Ask a woman if she thinks actor Brad Pitt's body is attractive, and the answer will most likely be a resounding yes. But she might be hard-pressed to explain why that heartthrob excels over the merely buff. Researchers can now provide some help. Pretty people such as Pitt tend to have more symmetrical bodies, scientists have found. But questions remain about whether symmetry reflects any kind of evolutionary advantage.
With two hands, two legs, and two sides of the brain, humans are clearly bilateral beings. But bilateral doesn't mean perfectly symmetrical: One earlobe might hang slightly lower than the other, someone's left wrist might be just a bit wider than their right. Studies of faces have shown that people perceive more symmetrical faces of either gender as more attractive, perhaps because these subtle differences, called fluctuating asymmetry, somehow reflect susceptibility to environmental stresses such as disease. Vulnerability to stress might make someone less healthy and therefore less suitable as a mate, according to the theory. Isolating asymmetry in the rest of the body has proven difficult because researchers lacked instruments designed to measure these differences.
William Brown, an evolutionary psychologist at Brunel University in the U.K., decided to take the problem to people who know bodies best: doctors and fashion designers. Physicians sometimes use three-dimensional body scanners to make images of a burn victim's skin, and designers use them to make more accurate models for fitting clothing. Brown's team used the device to scan the bodies of 40 male and 37 female college students. A computer gave precise measurements for 24 traits: ankle girth, shoulder width, and others. The computer also created a full-scale, rotating image of each subject's body. The model displayed no information about skin color, clothing, or hairstyle. The researchers then asked 37 men and 50 women to rate attractiveness of the opposite-sex models.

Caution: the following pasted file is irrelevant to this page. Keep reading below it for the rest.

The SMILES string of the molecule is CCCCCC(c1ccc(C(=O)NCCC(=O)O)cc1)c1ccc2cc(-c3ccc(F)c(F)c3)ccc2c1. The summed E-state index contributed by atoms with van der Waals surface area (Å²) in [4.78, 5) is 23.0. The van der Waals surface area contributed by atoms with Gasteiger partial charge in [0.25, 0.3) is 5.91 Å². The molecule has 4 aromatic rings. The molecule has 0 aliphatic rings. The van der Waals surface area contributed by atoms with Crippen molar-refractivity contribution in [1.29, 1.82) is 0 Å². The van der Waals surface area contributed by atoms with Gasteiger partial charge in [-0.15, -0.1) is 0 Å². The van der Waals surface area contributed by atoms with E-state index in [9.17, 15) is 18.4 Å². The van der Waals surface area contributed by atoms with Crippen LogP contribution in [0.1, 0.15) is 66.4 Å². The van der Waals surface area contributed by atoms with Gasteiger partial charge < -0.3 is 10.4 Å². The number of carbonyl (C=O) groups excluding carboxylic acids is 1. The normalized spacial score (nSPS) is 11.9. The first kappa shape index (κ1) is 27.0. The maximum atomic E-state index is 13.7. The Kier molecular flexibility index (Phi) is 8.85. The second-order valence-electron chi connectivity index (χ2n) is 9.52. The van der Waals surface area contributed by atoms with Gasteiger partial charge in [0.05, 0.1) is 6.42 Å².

The more symmetrical bodies in both sexes were judged as more attractive, the researchers report today in the Proceedings of the National Academy of Sciences. Brown speculates that this balance could reflect fewer stresses during development. "What Darwin would have called secondary sex characteristics"--hip and chest dimensions, for example--"may be indicating better development," Brown says.
Evolutionary biologist Joel McGlothlin of the University of Virginia, Charlottesville, applauds the use of digital imaging to measure fluctuating asymmetry. But researchers don't have enough evidence to say that this asymmetry reflects problems that occurred when a child was growing up, he notes. It could just reflect a person's health at the time or other factors. And, more symmetrical shoulders might come simply from lifting weights.